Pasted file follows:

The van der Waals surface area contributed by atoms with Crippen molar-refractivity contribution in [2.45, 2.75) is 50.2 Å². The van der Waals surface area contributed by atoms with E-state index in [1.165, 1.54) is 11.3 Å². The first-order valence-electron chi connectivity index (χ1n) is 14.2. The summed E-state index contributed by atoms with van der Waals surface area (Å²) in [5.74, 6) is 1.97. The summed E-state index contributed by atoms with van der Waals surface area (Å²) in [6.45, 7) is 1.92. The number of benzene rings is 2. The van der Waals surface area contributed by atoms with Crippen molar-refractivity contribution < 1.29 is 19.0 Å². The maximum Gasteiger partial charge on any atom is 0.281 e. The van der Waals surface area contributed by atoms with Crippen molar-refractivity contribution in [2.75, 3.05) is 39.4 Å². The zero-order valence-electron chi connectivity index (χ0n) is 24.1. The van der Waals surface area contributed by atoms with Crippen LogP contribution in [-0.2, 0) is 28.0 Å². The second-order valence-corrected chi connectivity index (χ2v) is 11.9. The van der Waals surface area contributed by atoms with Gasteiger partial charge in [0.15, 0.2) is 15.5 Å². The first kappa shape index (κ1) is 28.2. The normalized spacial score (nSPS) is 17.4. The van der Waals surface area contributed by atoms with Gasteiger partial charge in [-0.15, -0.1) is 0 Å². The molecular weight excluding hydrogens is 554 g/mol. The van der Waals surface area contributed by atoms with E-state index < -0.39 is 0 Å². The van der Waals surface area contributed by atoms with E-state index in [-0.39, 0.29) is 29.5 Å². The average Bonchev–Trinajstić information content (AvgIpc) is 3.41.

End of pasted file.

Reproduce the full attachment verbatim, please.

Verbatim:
The van der Waals surface area contributed by atoms with Crippen molar-refractivity contribution in [2.45, 2.75) is 50.2 Å². The van der Waals surface area contributed by atoms with E-state index in [1.165, 1.54) is 11.3 Å². The first-order valence-electron chi connectivity index (χ1n) is 14.2. The summed E-state index contributed by atoms with van der Waals surface area (Å²) in [5.74, 6) is 1.97. The summed E-state index contributed by atoms with van der Waals surface area (Å²) in [6.45, 7) is 1.92. The number of benzene rings is 2. The van der Waals surface area contributed by atoms with Crippen molar-refractivity contribution < 1.29 is 19.0 Å². The maximum Gasteiger partial charge on any atom is 0.281 e. The van der Waals surface area contributed by atoms with Crippen molar-refractivity contribution in [2.75, 3.05) is 39.4 Å². The zero-order valence-electron chi connectivity index (χ0n) is 24.1. The van der Waals surface area contributed by atoms with Crippen LogP contribution in [-0.2, 0) is 28.0 Å². The second-order valence-corrected chi connectivity index (χ2v) is 11.9. The van der Waals surface area contributed by atoms with Gasteiger partial charge in [0.15, 0.2) is 15.5 Å². The first kappa shape index (κ1) is 28.2. The normalized spacial score (nSPS) is 17.4. The van der Waals surface area contributed by atoms with Gasteiger partial charge in [-0.15, -0.1) is 0 Å². The molecular weight excluding hydrogens is 554 g/mol. The van der Waals surface area contributed by atoms with E-state index < -0.39 is 0 Å². The van der Waals surface area contributed by atoms with E-state index in [-0.39, 0.29) is 29.5 Å². The average Bonchev–Trinajstić information content (AvgIpc) is 3.41.